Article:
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Did you know that the Sydney Opera House – finished in 1973 – was $763,214,800 (1,357%) OVER budget and 10 years OVER its deadline?
It was such a debacle that the architect, Jorn Utzon, quit the project because of disputes.
He never returned to see its completion.
The builders of this iconic structure were tasked with many of the same things that smaller builders – such as property investors – must do:
- Find the right finance
- Deal with council
- Obtain the right permits
And much more – only on a massive scale.
While you probably won’t be building an opera house, the concept is still the same – how do you complete your build on time and on budget?
As you may know there are many different types of builds. Property investors will typically encounter the following throughout their investing career:
- Strata title
- House and land
- Granny flats
Although as property investors we have limited impact on market conditions, how you manage your build WILL have a direct impact on the profit you’re able to achieve.
Choose the Right Property
Find the right property at the right price to maximise your investment:
- What are the price ranges for the type of build you’re considering? Look at historical values, not asking prices.
- When searching through properties online, rather than sift through thousands of locations, narrow down your search to your target price range according to your individual financial capacity.
- When doing a renovation and/or strata development look for blocks of units that are 5 to 20 years old and that look like they need just a bit of polish, such as landscaping or external/internal painting.
- Is there good access? If not, how difficult will it be to ensure that every resident gains access?
- Look at properties similar to the one you’re considering renovating or building, comparing its features to those of neighbouring properties.
- Keep in mind that the top end of the market is just that – the top end of what you can expect your property to reach. Go over this figure and you can pretty much guarantee your profits will suffer.
- Study market drivers in the area. Is there a high demand for your build? Look for other properties that have recently been constructed and/or renovated to gain an idea of the demand.
- What is the minimum lot size set by the Development Control Plan for Subdivision and what are council’s guidelines in connection with zoning and building criteria in the area?
- Any newly renovated and/or constructed properties (benchmarks) will help your valuation, as they will be the comparables used when the valuer looks at your development.
- Find land estates that have above average to median long-term growth.
Complete a feasibility study
Avoid overcapitalising by only choosing properties that need small renovations – not large structural changes.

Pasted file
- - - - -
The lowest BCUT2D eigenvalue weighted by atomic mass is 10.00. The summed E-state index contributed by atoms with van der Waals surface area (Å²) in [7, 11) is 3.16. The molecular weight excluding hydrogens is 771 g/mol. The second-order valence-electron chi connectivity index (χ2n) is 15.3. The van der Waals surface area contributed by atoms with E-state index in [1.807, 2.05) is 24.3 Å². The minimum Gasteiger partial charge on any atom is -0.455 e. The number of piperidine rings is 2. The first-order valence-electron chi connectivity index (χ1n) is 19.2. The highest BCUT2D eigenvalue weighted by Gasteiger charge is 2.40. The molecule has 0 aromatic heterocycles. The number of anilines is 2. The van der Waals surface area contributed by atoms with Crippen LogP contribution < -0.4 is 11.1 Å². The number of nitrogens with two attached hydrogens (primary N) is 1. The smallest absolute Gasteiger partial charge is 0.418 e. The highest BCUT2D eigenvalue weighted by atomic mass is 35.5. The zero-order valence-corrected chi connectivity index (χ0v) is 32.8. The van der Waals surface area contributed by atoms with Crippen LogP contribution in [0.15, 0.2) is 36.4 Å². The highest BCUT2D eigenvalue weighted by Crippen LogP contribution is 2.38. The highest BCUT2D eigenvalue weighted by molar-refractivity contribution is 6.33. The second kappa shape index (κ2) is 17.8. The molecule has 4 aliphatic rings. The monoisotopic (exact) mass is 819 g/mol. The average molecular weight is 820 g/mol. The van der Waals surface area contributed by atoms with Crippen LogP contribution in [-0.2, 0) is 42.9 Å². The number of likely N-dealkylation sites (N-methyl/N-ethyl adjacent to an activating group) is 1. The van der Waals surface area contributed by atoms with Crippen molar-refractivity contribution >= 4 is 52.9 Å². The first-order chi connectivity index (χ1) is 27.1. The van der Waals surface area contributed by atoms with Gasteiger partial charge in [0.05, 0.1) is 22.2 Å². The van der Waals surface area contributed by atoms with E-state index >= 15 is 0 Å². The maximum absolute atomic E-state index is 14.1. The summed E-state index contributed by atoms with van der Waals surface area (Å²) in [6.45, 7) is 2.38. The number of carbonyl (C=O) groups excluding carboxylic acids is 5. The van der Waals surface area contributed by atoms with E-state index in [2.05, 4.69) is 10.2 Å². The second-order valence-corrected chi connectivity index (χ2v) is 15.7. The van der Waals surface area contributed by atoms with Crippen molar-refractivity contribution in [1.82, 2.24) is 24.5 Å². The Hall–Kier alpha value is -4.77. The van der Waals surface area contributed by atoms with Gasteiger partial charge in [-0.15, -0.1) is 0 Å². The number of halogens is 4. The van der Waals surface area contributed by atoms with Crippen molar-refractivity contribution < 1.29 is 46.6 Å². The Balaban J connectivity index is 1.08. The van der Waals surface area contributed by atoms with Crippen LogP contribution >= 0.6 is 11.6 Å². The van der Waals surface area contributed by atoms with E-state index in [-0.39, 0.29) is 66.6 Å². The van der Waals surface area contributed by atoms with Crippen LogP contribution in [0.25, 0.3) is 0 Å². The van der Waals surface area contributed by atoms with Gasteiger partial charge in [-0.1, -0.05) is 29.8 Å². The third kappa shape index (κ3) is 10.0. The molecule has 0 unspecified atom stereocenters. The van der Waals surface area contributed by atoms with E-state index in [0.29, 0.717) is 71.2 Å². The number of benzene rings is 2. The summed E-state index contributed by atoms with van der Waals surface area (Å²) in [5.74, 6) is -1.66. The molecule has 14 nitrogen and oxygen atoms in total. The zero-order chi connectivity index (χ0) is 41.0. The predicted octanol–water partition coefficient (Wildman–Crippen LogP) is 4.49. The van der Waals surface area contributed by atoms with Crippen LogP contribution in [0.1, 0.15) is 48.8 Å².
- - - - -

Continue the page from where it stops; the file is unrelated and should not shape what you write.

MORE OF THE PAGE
The costings for your initial feasibility study will be sketchy, however over time the numbers will become firmer. You will need this when you apply for finance.
Just some of the costs will include:
- Stamp duty
- Council application fees
- Developer fees
- Surveyor fees
- Headworks (if applicable)
- Connection fees
- Legal fees
- Valuation costs
A good return would deliver a 20% after cost profit therefore look for a 30% to 40% gross margin before deductions.
If your property is in a more rural area where construction costs are greater and/or the lender’s criteria are stiffer, add a larger margin to ensure you make a profit.
Also, if selling the property is part of your exit strategy speak with your accountant about any GST and other taxes you will incur, adding these to your calculations.
- Choose a surveyor who is well acquainted with subdivision who can easily manage your development application (DA). The stress reduction alone is well worth the effort!
- The surveyor will also supply the council with the subdivision plans, navigating the process of council approval on your behalf.
- Although it’s not necessary, it’s smart to contact your future neighbours once council has approved your plans; it fosters good will if they’re clued in to the changes.
- Buying new will maximise depreciation, tax and gross rental returns.
- Choose only areas where the owner-occupier to investor rate is at 70% or above.
- When developing be sure that it will appeal to both renters and owner-occupiers.
- Build within 5 minutes of infrastructure (e.g. hospitals, entertainment precincts, universities, schools).
- Don’t build if you cannot get at least a 5.0% gross rental yield.
- Choose only proven, middle of the road developers.
- Keep your build or renovation in line with what the market can bear. (e.g. don’t put a mansion with all of the bells and whistles in a blue collar neighbourhood).
- Build a buffer into your calculations of at least 10%. You want your renovations to return at minimum $2 for every $1 you spend.
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